SW Legal studies in Business

When Tortfeasor Hides Relevant Information, Statute of Limitation Tolls

Kentucky high court held that because a restaurant hid information in bad faith about a disease outbreak traced to the restaurant, the statute of limitations on tort actions, brought by patrons who became ill, tolled until the information became known.

Topic Torts
Key Words

Negligence; Product Liability; Virus; Concealment; Tolling; Restaurant

C A S E   S U M M A R Y

Emberton ate at a Red Lobster restaurant. A month later he became sick and was hospitalized. He had hepatitis A, a viral infection of the liver. He had no idea where he contracted it. A worker at the restaurant was the carrier. Later investigation showed that the restaurant did not enforce the rule that employees must wash their hands after using the restroom. The worker admitted that she did not wash her hands, she handled food with bare hands, ate ice cream from a carton, and drank milk from a container. The owner of the restaurant ordered all employees not to discuss the fact that a worker was infected and did not report the fact to the state health department as required. Because of the outbreak of the disease, the state investigated and tracked 13 cases to the restaurant, but chose not to publicize that fact. The health department talked to Emberton and knew he had eaten at the restaurant, but did not tell him what had been learned. His recovery took seven months. Three years later, he heard of the likely cause of his illness and sued the restaurant. The jury awarded him medical expenses plus $225,000 for pain and suffering. The appeals court reversed, holding that Emberton failed to sue within the one-year statute of limitations for such actions. Emberton appealed.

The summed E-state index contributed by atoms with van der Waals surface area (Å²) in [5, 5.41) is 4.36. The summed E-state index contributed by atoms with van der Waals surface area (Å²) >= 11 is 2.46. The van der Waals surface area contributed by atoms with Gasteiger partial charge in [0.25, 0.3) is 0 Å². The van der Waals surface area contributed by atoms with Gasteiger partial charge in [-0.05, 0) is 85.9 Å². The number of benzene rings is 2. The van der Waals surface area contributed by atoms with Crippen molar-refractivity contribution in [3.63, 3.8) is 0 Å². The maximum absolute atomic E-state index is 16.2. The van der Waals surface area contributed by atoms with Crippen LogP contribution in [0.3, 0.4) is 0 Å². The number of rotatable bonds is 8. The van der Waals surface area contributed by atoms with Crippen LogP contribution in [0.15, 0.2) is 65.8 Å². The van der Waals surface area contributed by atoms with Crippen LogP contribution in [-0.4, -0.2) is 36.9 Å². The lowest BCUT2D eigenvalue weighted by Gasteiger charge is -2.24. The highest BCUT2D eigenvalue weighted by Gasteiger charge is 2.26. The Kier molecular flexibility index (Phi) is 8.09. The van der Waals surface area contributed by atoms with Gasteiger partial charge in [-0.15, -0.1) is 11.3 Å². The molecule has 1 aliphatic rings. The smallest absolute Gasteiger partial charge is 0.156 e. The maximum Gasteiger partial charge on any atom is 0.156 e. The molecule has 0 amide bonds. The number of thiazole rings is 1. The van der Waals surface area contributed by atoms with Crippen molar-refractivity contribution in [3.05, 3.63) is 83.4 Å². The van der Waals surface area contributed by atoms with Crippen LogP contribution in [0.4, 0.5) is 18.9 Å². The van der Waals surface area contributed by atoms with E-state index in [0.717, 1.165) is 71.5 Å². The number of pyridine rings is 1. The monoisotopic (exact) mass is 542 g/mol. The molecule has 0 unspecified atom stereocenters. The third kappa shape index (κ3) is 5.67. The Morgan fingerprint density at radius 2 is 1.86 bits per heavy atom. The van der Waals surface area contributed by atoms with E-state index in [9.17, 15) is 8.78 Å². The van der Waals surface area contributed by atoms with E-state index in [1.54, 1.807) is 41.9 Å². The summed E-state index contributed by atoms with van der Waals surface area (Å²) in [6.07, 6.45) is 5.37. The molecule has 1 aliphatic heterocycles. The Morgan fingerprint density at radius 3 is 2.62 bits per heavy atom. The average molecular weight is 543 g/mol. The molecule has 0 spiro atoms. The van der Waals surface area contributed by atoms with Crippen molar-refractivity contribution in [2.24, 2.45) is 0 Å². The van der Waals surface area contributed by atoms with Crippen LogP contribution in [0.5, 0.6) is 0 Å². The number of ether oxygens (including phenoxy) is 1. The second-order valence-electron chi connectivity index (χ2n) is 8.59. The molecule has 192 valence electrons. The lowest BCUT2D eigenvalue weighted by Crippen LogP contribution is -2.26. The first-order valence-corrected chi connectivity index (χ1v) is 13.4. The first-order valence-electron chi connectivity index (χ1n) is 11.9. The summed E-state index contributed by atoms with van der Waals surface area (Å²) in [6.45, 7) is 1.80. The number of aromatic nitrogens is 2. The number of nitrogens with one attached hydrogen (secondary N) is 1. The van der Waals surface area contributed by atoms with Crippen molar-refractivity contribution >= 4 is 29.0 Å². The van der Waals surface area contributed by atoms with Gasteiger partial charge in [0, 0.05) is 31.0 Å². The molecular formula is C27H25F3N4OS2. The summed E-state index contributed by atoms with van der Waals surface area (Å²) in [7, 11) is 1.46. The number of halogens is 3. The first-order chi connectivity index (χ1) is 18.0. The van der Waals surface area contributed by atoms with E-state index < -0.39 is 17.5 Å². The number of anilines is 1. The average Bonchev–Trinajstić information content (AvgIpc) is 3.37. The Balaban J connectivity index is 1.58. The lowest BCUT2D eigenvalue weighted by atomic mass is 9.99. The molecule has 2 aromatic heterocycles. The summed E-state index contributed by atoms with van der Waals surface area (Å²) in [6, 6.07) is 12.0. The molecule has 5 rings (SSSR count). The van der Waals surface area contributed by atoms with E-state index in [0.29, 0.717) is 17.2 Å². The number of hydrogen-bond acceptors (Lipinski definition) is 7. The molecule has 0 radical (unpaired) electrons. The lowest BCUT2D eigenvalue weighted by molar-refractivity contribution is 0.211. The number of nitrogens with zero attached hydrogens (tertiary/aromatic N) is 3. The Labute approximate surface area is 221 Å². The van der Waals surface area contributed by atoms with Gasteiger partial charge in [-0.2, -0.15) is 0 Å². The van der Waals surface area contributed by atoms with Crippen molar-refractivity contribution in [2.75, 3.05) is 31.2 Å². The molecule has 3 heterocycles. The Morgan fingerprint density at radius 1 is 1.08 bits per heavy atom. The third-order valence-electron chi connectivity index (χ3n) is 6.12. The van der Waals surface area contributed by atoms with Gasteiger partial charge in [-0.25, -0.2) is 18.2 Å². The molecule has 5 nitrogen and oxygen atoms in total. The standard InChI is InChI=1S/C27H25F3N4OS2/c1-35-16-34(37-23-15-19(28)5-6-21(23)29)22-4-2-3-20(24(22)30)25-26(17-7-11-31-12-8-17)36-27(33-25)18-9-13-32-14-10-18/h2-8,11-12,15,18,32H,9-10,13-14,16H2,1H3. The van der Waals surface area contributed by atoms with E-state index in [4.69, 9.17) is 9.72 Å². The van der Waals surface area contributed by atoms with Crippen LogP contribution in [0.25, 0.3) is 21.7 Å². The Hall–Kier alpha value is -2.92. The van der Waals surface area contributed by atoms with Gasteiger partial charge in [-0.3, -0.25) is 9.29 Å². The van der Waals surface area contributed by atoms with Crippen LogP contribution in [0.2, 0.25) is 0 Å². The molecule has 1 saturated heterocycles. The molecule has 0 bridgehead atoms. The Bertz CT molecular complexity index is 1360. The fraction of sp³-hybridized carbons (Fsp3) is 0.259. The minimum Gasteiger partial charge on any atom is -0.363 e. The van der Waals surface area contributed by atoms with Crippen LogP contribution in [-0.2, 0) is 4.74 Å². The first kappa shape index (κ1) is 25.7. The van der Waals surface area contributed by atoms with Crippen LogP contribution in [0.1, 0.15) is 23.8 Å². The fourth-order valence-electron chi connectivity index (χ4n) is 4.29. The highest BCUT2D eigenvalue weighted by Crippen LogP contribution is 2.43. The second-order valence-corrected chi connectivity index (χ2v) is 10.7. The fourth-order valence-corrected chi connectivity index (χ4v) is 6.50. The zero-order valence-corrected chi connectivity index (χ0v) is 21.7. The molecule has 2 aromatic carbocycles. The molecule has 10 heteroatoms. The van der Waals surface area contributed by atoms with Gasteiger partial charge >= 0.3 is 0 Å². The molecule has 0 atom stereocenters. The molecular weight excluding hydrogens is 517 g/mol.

Reversed; trial court judgment reinstated. The statute of limitations did not run because the information about the disease was concealed in bad faith by the restaurant. Emberton cannot sue the health department because of sovereign immunity; the health department has discretion as to whether it will release information or not. However, when the restaurant hid the information, the statute of limitations tolled until the information became known. So Emberton had the right to sue and the damage award was not excessive given the length and severity of his illness.

Citation Emberton v. GMRI, Inc., ---S.W.3d--- (2009 WL 3517562, Sup. Ct., Ky., 2009)

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